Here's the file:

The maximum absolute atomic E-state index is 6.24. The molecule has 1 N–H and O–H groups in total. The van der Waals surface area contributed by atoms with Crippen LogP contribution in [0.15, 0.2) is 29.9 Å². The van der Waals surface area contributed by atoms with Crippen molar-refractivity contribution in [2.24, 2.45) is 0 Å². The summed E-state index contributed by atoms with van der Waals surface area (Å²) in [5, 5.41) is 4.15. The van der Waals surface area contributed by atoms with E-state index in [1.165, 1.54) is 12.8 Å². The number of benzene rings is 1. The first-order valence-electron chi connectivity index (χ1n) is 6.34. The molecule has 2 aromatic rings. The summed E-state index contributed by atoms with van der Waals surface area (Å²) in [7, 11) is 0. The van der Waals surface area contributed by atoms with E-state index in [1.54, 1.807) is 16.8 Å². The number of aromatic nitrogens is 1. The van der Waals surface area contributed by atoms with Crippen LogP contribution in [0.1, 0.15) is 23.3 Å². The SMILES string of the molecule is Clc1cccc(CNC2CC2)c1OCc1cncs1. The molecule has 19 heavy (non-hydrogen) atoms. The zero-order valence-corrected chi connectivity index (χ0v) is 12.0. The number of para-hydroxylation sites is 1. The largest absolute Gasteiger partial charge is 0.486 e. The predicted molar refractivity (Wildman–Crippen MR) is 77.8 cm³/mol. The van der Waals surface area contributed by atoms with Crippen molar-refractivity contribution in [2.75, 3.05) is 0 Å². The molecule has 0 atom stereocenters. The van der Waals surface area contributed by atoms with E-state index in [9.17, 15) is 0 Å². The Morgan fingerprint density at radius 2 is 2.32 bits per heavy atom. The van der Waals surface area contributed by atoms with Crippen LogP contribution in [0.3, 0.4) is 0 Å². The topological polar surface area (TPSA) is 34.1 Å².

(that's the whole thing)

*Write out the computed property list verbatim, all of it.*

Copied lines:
The maximum absolute atomic E-state index is 6.24. The molecule has 1 N–H and O–H groups in total. The van der Waals surface area contributed by atoms with Crippen LogP contribution in [0.15, 0.2) is 29.9 Å². The van der Waals surface area contributed by atoms with Crippen molar-refractivity contribution in [2.24, 2.45) is 0 Å². The summed E-state index contributed by atoms with van der Waals surface area (Å²) in [5, 5.41) is 4.15. The van der Waals surface area contributed by atoms with E-state index in [1.165, 1.54) is 12.8 Å². The number of benzene rings is 1. The first-order valence-electron chi connectivity index (χ1n) is 6.34. The molecule has 2 aromatic rings. The summed E-state index contributed by atoms with van der Waals surface area (Å²) in [7, 11) is 0. The van der Waals surface area contributed by atoms with E-state index in [1.54, 1.807) is 16.8 Å². The number of aromatic nitrogens is 1. The van der Waals surface area contributed by atoms with Crippen LogP contribution in [0.1, 0.15) is 23.3 Å². The SMILES string of the molecule is Clc1cccc(CNC2CC2)c1OCc1cncs1. The molecule has 19 heavy (non-hydrogen) atoms. The zero-order valence-corrected chi connectivity index (χ0v) is 12.0. The number of para-hydroxylation sites is 1. The largest absolute Gasteiger partial charge is 0.486 e. The predicted molar refractivity (Wildman–Crippen MR) is 77.8 cm³/mol. The van der Waals surface area contributed by atoms with Crippen molar-refractivity contribution in [2.75, 3.05) is 0 Å². The molecule has 0 atom stereocenters. The van der Waals surface area contributed by atoms with E-state index in [9.17, 15) is 0 Å². The Morgan fingerprint density at radius 2 is 2.32 bits per heavy atom. The van der Waals surface area contributed by atoms with Crippen LogP contribution in [0.3, 0.4) is 0 Å². The topological polar surface area (TPSA) is 34.1 Å².